Tag Archives: Art

Artist Tom Thomson Family Link

Recent local travels took me to the village of Leith, near Owen Sound, Ontario.  I was thrilled to visit for two reasons – personal interest of local artists and family connections.

  1. World-famous Canadian artist Tom Thomson, my particular favourite, connected to Group of Seven had roots in the village of Leith, Ontario, Canada.
  2. My paternal Great-Grandfather Bertram Henry Symes (1976-1918) who died at the end of WWI is buried in Leith, Scotland.

The visit, however uncovered some interesting facts and local folklore!

The tiny church – Leith Church, erected 1865, closed 1969, Church of Scotland – United Church of Canada.  As the memorial plaque states right in the churchyard there is a grave for my favourite Canadian artist… Tom Thompson.

A few years ago, our family took a trip to Canoe Lake, and rowed to various memorial points there….. I had always thought he was buried at Canoe Lake.

However, local Leith village folklore tells us differently. We heard from family members from farms neighbouring the Thompson farm, that when Tom’s coffin was returned to the village, it was opened and several locals confirmed he was inside!

Tom Thomson Art Gallary Biography states…..

“…… Thomson was initially buried in a small cemetery up the hill from Mowat Lodge, overlooking Canoe Lake in Algonquin Park. But at the request of his family, the body was re-interred in the family plot beside Leith United Church.”

It’s a mystery and part of a local folklore.

I was thrilled to notice that among the graves in the churchyard were many marked for the McKeen family, including one for Isabella Thompson Ross, (1827-1917) who originally came to Canada from Leith in Scotland.

By chance my Great-Grandfather Bertram Henry Symes (1976-1918), who died in the Leith American Hospital, near Edinburgh, Scotland, while trying to return home at the end of WWI. He is buried in a communal grave, a sad end to his many years serving in the British Royal Navy, and WWI. He joined the Navy in January 1899 as a carpenter’s mate, he was a ships diver until 1906 and went on to become a Chief Shipwright after getting the bends.

Artwork and reference information about Tom Thompson can be found at:

Tom Tompson Art Gallery

McMichael Art Gallery

Leith Church

Treasured Collections helps local people, groups and businesses document the history behind their artifacts.  Follow this blog for interesting historical snippets…..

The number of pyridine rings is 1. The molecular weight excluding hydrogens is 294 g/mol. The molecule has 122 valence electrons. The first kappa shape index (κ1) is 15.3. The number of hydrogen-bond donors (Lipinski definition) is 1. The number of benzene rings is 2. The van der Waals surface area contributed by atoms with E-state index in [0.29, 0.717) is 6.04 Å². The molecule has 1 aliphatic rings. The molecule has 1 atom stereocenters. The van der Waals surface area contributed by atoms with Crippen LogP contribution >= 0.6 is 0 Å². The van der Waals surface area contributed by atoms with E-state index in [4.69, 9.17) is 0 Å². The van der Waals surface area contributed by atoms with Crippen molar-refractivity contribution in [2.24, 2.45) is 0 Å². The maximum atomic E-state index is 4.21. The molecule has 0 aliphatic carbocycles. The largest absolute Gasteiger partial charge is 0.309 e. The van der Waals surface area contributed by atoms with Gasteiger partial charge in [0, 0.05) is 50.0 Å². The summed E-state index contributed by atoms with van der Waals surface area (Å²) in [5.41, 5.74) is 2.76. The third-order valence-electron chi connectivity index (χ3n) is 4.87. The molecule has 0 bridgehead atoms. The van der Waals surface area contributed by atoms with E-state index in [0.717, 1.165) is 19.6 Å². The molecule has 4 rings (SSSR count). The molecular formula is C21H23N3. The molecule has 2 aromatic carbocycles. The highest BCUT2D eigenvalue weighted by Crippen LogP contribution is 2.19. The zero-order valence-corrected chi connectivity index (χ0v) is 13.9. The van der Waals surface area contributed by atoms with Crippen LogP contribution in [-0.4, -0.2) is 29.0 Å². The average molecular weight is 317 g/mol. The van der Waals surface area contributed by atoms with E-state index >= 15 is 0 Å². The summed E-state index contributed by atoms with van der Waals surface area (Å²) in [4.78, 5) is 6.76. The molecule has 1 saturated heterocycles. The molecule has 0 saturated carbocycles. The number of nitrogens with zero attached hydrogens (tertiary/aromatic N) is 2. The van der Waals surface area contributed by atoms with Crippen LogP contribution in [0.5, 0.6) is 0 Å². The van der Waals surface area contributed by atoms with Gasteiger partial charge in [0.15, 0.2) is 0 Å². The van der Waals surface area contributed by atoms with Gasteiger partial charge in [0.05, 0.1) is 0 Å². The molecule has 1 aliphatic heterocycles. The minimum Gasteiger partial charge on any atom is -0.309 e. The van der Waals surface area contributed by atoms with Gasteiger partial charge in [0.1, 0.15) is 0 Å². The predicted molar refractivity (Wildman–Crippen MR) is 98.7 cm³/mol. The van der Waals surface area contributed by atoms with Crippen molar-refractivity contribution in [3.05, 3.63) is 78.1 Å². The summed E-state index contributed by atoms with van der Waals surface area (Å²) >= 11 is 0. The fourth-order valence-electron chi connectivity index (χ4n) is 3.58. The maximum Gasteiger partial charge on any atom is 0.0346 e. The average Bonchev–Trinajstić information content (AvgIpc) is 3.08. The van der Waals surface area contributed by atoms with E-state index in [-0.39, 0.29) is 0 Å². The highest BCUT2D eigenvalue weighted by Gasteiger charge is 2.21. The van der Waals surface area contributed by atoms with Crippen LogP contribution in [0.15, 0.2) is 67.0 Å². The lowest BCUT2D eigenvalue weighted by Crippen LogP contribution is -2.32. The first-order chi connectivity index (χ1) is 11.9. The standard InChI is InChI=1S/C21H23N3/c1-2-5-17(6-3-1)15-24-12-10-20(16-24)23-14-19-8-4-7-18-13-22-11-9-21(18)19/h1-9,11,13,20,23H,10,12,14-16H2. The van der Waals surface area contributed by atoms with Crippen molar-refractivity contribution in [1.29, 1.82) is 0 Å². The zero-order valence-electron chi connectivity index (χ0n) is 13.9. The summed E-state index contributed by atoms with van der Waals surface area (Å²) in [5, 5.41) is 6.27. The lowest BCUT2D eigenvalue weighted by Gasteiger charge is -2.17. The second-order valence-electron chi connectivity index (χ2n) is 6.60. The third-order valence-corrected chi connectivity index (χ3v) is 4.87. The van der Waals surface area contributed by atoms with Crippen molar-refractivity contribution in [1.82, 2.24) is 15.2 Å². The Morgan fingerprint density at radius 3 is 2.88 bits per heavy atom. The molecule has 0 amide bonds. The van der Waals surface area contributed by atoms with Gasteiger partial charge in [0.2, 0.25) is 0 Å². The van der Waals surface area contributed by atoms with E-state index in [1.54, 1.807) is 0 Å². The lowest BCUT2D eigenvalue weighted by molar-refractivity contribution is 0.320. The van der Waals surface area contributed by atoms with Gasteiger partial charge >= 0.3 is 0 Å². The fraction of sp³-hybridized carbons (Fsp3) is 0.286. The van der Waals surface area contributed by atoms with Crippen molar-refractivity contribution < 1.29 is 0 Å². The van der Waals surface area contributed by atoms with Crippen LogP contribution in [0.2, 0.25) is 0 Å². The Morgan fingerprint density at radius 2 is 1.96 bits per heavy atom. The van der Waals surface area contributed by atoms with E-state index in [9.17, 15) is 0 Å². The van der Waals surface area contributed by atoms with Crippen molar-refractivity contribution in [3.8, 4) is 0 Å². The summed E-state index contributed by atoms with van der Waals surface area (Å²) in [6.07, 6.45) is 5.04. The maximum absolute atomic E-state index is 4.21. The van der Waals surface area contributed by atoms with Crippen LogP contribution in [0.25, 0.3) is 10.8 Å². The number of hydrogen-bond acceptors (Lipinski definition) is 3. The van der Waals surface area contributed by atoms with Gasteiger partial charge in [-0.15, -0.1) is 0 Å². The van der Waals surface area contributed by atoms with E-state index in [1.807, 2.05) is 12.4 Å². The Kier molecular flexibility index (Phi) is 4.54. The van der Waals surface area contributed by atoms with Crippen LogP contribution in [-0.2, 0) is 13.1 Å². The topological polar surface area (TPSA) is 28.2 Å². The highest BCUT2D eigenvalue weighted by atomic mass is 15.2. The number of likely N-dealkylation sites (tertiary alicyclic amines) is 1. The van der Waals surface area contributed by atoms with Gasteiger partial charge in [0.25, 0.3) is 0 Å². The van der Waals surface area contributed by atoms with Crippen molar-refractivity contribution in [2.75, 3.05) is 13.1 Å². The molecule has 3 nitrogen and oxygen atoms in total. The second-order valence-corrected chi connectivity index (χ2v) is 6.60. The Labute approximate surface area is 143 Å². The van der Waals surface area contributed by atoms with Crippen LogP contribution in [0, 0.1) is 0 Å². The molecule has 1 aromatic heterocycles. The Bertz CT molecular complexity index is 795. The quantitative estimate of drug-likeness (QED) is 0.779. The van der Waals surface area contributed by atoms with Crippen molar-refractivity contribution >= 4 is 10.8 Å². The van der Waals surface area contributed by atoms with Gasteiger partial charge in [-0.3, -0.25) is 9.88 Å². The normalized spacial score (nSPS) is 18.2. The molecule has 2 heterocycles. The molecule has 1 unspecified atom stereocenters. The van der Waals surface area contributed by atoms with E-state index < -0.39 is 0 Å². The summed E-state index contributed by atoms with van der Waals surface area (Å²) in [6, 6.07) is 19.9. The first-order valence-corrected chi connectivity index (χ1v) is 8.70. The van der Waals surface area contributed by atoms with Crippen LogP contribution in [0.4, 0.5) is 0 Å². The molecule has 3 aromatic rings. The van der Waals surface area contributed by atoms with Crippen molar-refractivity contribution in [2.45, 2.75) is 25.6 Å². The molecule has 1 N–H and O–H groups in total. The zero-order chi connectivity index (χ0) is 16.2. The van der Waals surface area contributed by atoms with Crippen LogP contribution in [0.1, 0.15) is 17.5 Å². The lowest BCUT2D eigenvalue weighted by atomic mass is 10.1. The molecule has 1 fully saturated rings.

Sharing Bygone Art and Craft Skills

This ‘silver paper picture’ created by my mother Joyce (Bake) George (1924-1999), Portchester, Hampshire, England. It hung in my brother’s bedroom from the early 1960s.

When browsing through some family photographs, I spotted more than one picture that had been created by my mother.

Silver Paper Pictures

An art form all of its own.  My mother produced wonderful pictures to sell at the school fundraising bazaar or Christmas Fair. By the mid-1960s it was a family affair, my brother, sister and I joined in the activities.

How is was done?

In our household all coloured ‘silver paper’ sweet (candy) wrappers we collected and smoothed flat. Quality Street offered, green, purple, silver, gold and more. On the farm boy’s shirt you can see the textured pattern from a strawberry sweet. Easter eggs, provided particularly large pieces of coloured silver foil papers.

On a piece of glass, usually the size of windowpane from our lead-light windows, a simple outline image was drawn or traced from a from a children’s book. This was done with a dip pen and black Indian ink.

When it was dry, the background was painted with black oil-based craft paint.  Working from the back, the image would be reversed when complete.  Within each section foil pieces were glued in place using a strong clear craft glue. Then the edges were carefully sculptured and folded back to be contained in the section. As each layer was filled, the final piece could be placed over the whole image.

The back was covered with card. Brass hanging rings pushed through the card and pre-gummed Paspatoo tape was folded to give an even finish from the front, then dampened and used to secure the edges.

My pictures usually featured ballet dancers, animals, or clowns.

Follow this blog to see more skills from the past!